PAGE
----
Every developer can benefit from using the command line. Whether you use it to bounce between projects or create complex scripts, getting familiar with the command line can drastically improve your workflow.
In this post, we’ll cover some of the great tools available for streamlining your command line experience.
After some experimenting, I’ve found that using a combination of iTerm 2, Zsh, Prezto, Tmux, and Tmuxinator makes for an extremely productive setup. I’ll go over each of these tools and then show how they can be combined to improve your development workflow.
Note: It should go without saying that there’s no right way to work. I prefer to use the command line because I’m a fast typist and hate using the mouse, but everyone has their own opinion. Let me know how you prefer to work!
iTerm 2 is a replacement for the Terminal app that ships with Mac OS X. I use it for these great features:
- Split pane views
- Hotkey Window that gives you an always-available Terminal window
- Better search highlighting
- Mouseless copy
You can find a complete list of features here.
ZSH Over Bash
ZShell (Zsh) is a shell designed for interactive use, and can be used as a powerful command interpreter for shell scripting.
There are very few differences between Bash, the default shell for Mac OS X, and Zsh for the average user. I chose to switch to Zsh because it has some fantastic community-driven frameworks available.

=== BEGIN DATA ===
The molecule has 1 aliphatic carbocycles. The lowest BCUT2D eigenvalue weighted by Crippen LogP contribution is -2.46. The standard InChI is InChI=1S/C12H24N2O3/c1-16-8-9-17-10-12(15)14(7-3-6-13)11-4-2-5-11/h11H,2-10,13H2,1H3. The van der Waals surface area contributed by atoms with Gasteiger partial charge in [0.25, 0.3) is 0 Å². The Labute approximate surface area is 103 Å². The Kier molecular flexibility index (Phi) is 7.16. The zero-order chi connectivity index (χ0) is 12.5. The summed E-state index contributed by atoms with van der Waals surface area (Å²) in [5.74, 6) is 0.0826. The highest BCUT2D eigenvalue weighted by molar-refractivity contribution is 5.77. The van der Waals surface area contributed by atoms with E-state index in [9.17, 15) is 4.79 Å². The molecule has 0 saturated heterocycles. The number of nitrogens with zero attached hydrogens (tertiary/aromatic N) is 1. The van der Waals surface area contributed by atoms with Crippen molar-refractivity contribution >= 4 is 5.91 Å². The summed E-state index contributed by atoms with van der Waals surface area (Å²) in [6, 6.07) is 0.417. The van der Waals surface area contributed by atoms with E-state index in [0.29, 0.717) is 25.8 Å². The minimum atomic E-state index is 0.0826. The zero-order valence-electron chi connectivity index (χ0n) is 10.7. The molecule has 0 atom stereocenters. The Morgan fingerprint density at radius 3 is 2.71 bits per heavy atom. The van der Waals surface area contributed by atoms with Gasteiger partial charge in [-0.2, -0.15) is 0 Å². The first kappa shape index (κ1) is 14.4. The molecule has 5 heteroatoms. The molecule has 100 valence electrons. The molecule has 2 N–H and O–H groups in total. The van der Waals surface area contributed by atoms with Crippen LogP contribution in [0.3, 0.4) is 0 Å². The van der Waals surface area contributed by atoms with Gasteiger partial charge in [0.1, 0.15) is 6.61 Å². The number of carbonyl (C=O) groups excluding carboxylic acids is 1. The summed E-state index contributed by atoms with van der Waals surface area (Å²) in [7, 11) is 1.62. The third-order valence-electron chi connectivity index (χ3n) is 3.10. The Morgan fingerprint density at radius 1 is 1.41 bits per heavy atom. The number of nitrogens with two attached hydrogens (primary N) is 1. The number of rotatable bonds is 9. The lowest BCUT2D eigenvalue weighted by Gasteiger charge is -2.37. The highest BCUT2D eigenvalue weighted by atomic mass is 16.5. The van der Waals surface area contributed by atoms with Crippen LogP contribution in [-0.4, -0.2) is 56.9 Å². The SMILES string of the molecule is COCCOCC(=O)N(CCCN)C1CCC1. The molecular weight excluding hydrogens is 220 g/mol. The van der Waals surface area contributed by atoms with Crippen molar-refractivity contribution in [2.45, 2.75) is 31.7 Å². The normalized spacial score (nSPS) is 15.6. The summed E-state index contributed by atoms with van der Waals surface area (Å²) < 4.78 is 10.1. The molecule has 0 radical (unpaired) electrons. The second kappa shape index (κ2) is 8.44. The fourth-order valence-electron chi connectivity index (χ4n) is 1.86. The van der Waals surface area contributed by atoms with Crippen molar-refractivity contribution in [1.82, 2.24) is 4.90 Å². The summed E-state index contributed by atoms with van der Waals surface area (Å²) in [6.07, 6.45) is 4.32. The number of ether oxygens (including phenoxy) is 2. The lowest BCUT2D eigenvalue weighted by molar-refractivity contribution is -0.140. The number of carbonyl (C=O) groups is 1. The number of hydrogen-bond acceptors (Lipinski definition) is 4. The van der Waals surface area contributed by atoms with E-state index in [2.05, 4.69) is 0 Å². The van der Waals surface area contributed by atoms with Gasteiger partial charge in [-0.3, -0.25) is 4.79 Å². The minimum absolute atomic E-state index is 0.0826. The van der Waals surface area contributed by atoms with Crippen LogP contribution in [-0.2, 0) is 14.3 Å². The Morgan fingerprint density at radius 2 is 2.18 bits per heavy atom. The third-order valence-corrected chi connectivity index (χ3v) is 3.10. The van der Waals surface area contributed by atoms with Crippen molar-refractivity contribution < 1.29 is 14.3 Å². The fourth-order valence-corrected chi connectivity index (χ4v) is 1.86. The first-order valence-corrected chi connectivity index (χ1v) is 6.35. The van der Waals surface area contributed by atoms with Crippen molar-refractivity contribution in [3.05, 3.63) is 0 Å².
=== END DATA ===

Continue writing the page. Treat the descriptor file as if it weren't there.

Here are some of the advantages of Zsh when compared to Bash:
- Better completion handling. Not only are completions command-specific, Zsh also adds the ability to navigate the completion list by hitting
- Spelling correction. If you spell something wrong, Zsh can sometimes suggest a correction and re-run the command for you.
- Right-hand prompts. Zsh gives you the ability to add supplementary information to the right side of your prompt. I use this to display git information, but I’ve seen others use it for battery indicators.
Let’s take a look at two of the most popular Zsh frameworks: oh-my-zsh and prezto.
OH MY ZSHELL!
Oh-my-zsh is the first framework we’ll look at. With over 120 optional plugins and 120 themes, oh-my-zsh is the largest Zsh framework. After using it for several years, I’ve found it to be very stable and easy to use.
Note: I’ve since switched to Prezto, but oh-my-zsh is a fantastic framework worth mentioning. Read more about how to decide between the two frameworks by scrolling down to the Choosing Between Oh-my-zsh and Prezto section.
The real power behind these frameworks comes from their plugins. When I was using oh-my-zsh, here were the plugins I used the most:
- git - A great plugin that adds a bunch of fantastic aliases. This was my most used plugin when I was using oh-my-zsh.
- git flow - I use the Git Flow branching model for git. The
git flowplugin adds a bunch of git extensions that take a few steps out of the process.
- github - A plugin that adds auto-complete to the github gem, which is super useful for interacting with GitHub from the command line. (hub is also a great option for this)
- brew - A great auto-completion plugin for HomeBrew, the package manager for Mac OS X.
- bundler - Occasionally I’ll have a Gemfile with my iOS projects to help manage any helper Ruby scripts I have, in addition to locking down a project to a specific version of CocoaPods. This plugin adds a few shortcuts for Bundler, including exec, update, and install.